“HOMECOURT” is where the heart is.
A 2008 Business Administration graduate, John Paul Cuan relived the team’s greatest moments on and off court through a basketball-themed restaurant inspired by the Growling Tigers themselves.
“[My teammates and I] wanted it to be the place where we can hang out and reminisce about our times as a basketball team since we rarely see each other,” Cuan said in an interview with the Varsitarian.
Located at Unit 205 R/F Building, Asturias St. Sampaloc, Manila, Homecourt opened its doors last Nov. 8 where Tigers of different generations and different playing fields came over, not just for the food, but for the good company.
Behind the theme, “Where Legacy Lives On,” is a team, not just in basketball, but in the business as well where Cuan’s partners consist of Thomasians of varying fields. This includes Anthony Espiritu and Jericho Artuz, Cuan’s fellow Business Administration graduates, and Pam Manansala and Bianca Lim from Communication Arts.
“We wanted the place to be created by an all-Thomasian group; it was [an] all-Thomasian teamwork,” said Manansala, Cuan’s operations head.
To bring out the Thomasian spirit in the restaurant, its designers, who are alumni of the University, refurbished the over-all look of the place with black and yellow accents such as the counter, cabinets, tables and chairs. It also features dim lighting, smooth-cemented walls and hardwood floors. Aside from the normal things that people see in a restaurant, the place also has various mini-basketball games that customers can play with while waiting for their food.
Menu wise, the restaurant’s hearty-meals include steaks served with rice and gravy, honey-flavored wings with a choice of blue cheese or ranch dip and beef burgers with bacon, cheese, lettuce, onions and tomatoes, all named after basketball terms like “Starting 5,” “Buzzer Beater” and “Overtime.”
“Personally, those are my type of food. Players need protein, so we thought this is what we wanted people to taste,” Cuan said. “One thing I never thought I would ever do is cook, [but these days, I’m getting the hang of it] with the help of one of my partners.”
A point guard on point
Cuan was part of the Tigers that won the title in 2006.
A night after seeing each other for the first time in years, he and his teammates longed for a place where they could travel back in time to their victory until Cuan unexpectedly came up with the idea of a restaurant.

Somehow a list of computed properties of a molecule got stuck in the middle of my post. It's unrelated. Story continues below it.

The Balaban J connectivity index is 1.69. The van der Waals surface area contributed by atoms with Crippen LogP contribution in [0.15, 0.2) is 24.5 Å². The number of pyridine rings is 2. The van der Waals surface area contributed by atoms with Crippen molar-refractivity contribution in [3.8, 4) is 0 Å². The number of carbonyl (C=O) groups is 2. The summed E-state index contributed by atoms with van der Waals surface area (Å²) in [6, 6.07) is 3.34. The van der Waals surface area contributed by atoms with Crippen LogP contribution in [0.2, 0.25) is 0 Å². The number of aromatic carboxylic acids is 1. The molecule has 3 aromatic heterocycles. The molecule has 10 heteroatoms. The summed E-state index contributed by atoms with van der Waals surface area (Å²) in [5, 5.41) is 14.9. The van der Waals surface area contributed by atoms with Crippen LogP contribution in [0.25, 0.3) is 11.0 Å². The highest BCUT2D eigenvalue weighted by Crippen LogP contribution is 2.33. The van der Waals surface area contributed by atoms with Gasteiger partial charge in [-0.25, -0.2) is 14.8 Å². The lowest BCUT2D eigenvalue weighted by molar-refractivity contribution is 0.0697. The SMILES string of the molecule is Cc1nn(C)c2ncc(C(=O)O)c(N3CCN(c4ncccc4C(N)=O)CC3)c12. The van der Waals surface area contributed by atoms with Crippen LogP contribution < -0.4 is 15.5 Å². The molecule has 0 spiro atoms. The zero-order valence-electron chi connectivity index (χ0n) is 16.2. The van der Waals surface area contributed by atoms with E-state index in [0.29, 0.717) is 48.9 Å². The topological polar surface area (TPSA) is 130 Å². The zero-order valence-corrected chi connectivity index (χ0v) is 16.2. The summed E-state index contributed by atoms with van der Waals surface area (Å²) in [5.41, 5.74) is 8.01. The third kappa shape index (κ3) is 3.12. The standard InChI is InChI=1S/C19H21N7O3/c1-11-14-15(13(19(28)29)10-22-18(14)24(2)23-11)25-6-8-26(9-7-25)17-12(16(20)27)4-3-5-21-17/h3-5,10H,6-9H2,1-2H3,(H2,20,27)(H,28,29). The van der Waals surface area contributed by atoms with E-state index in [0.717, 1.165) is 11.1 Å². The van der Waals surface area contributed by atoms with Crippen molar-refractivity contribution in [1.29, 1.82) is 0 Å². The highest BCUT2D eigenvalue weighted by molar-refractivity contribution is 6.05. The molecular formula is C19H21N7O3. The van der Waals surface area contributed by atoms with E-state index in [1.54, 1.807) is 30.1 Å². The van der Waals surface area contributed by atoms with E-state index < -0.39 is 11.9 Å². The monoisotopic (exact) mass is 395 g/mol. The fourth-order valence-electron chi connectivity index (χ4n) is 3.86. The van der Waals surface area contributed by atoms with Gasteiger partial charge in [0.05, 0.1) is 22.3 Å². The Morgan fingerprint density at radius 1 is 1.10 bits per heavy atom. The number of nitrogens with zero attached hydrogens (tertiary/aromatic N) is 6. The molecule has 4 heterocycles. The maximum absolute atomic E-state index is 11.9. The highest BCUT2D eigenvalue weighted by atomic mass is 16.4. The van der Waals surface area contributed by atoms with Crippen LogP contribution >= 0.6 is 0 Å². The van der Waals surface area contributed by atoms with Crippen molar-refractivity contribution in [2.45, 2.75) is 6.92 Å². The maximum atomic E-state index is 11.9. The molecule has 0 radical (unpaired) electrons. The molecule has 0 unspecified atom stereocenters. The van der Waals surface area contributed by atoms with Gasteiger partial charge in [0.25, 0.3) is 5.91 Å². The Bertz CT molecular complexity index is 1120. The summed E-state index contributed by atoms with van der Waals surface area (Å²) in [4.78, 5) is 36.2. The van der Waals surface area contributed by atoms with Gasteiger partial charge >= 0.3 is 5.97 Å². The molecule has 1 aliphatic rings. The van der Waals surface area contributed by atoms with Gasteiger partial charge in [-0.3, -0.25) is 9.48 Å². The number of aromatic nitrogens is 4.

It was only appropriate for Cuan to start his business on the outskirts of the UST campus. “This is where my teammates and I were recognized, so why not start here?” he said.
When asked if they plan to expand and establish more branches, Cuan explained that since this is a basketball-themed restaurant founded first by Thomasians, the other branches would be brought up by other universities’ players and have their restaurants correspond to their own color-scheme, although the name would remain the same.
“For instance, here in UST, it’s ‘Homecourt UST’, while in others, it could be ‘Homecourt DLSU,’ ‘Homecourt ADMU,’ or ‘Homecourt UP,'” he said.
Despite being called somewhat of a “well-kept secret” by Manansala for its out-of-sight location, the marketing department does well in calling out customers, especially with Cuan’s connections to generations of players.
Aside from athletes, the team also targets Thomasians in general, especially on occasions such as live-streaming of games or competitions and yellow-day celebrations.
The game changer
Cuan’s Thomasian upbringing has paved way for him in deciding to be a part of “Hope for Hoops,” a non-profit organization where Cuan coaches aspiring basketball players from different barangays in Manila, helping them earn scholarships towards achieving their dreams.
“One thing about the Tigers basketball is the bond, the experience and the solid family,” said Cuan. “My transition from a player to a coach is proof of the saying, ‘Once a Tiger, always a Tiger,’ because everyone knows basketball and basketball connects us whether we like it or not.”